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NEWS: EPI releases latest workforce report

The Education Policy Institute (EPI) have published a comparative analysis on the early years workforce in England using data from the Labour Force Survey. It gives a comprehensive view of who early years professionals are and how their characteristics have changed over time. It looks into demographic characteristics, education levels, employment conditions and earnings, remarking similarities and differences across individual's occupations within the sector.

Key findings

  • The Graduate Leader Fund was successful in setting the early years sector on a path towards increasing workers’ qualification levels.
  • In line with the aims of the Fund, the increase in degree-qualified workers happened mainly in the private, voluntary and independent (PVI) sector.
  • Alongside the increase in degree-qualified workers, an increase in qualification levels in broader terms was observed.
  • The introduction of the requirement for new starters of level 3 Early Years Educators training to hold a grade C in GCSE English and mathematics to be counted in ratios and the expansion of the entitlements pulled the sector capacity in two different directions.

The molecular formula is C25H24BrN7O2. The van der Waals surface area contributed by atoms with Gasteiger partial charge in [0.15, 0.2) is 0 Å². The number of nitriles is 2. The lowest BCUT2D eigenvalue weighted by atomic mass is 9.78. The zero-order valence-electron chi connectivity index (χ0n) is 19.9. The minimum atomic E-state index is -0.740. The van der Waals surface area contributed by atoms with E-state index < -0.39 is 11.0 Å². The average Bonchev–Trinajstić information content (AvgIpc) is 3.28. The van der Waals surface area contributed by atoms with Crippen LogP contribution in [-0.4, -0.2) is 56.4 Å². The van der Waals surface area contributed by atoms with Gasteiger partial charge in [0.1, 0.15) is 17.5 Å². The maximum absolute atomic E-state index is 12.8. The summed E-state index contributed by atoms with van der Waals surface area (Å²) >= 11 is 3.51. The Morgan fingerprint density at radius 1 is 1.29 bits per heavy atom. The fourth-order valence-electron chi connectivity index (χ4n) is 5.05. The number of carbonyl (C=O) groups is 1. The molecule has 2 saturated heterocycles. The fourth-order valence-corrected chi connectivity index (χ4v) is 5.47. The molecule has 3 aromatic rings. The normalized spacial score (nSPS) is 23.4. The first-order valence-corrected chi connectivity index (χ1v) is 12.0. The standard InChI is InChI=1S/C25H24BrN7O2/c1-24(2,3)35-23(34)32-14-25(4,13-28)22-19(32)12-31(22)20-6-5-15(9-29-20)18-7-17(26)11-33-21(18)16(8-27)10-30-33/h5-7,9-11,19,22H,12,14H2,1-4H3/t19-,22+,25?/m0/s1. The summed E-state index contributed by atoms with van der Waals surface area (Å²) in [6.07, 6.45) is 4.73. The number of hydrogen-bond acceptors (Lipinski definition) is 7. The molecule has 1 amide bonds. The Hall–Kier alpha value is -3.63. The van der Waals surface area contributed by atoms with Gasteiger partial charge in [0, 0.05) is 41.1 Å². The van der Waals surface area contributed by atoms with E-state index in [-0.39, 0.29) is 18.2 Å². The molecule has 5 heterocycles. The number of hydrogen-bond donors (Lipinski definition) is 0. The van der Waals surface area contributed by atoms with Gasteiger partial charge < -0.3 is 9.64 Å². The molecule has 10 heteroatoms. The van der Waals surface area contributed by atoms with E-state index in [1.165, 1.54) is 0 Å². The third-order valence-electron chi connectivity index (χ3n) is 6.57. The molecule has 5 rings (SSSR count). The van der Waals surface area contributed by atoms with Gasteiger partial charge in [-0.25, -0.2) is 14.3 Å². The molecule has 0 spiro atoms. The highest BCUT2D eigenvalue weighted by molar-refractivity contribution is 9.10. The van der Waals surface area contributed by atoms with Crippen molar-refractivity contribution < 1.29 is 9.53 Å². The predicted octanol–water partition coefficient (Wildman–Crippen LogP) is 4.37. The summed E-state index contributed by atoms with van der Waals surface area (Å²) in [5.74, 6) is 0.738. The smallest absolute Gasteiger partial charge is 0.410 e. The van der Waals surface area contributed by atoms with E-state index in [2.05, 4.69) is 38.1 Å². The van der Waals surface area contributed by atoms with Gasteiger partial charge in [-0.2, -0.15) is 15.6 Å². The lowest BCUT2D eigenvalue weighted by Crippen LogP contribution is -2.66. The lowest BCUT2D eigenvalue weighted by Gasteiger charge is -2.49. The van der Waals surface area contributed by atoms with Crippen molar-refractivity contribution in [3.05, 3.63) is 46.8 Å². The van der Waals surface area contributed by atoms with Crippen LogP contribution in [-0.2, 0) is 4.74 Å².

• Changes in workforce composition by qualifications were mixed after 2013.

Liz Bayram, Chief Executive at the Professional Association for Childcare and Early Years (PACEY) comments:
“EPI’s latest report reinforces all the concerns PACEY has been raising with government for far too long now. We hear from our members and other providers that recruiting and retaining the staff they need to deliver the quality experiences that children deserve is becoming more and more challenging. Not only are there fewer qualified practitioners available but the ongoing challenge of inadequate funding levels for early education entitlements makes attracting and retaining qualified staff all the more difficult.

“This report reminds us that a properly funded, long-term workforce development strategy that supports more practitioners to grow their qualification levels and pays them a salary commensurate with the important job they do does work. We need this government to focus on how it will improve the funding the early years sector receives, so that it can make the investment it so desperately wants to in upskilling its practitioners. We cannot continue to kid ourselves that high quality provision can be sustained in a sector where most practitioners are on such low incomes they can earn more in a supermarket and 44% rely on some form of in-work benefit to make ends meet.”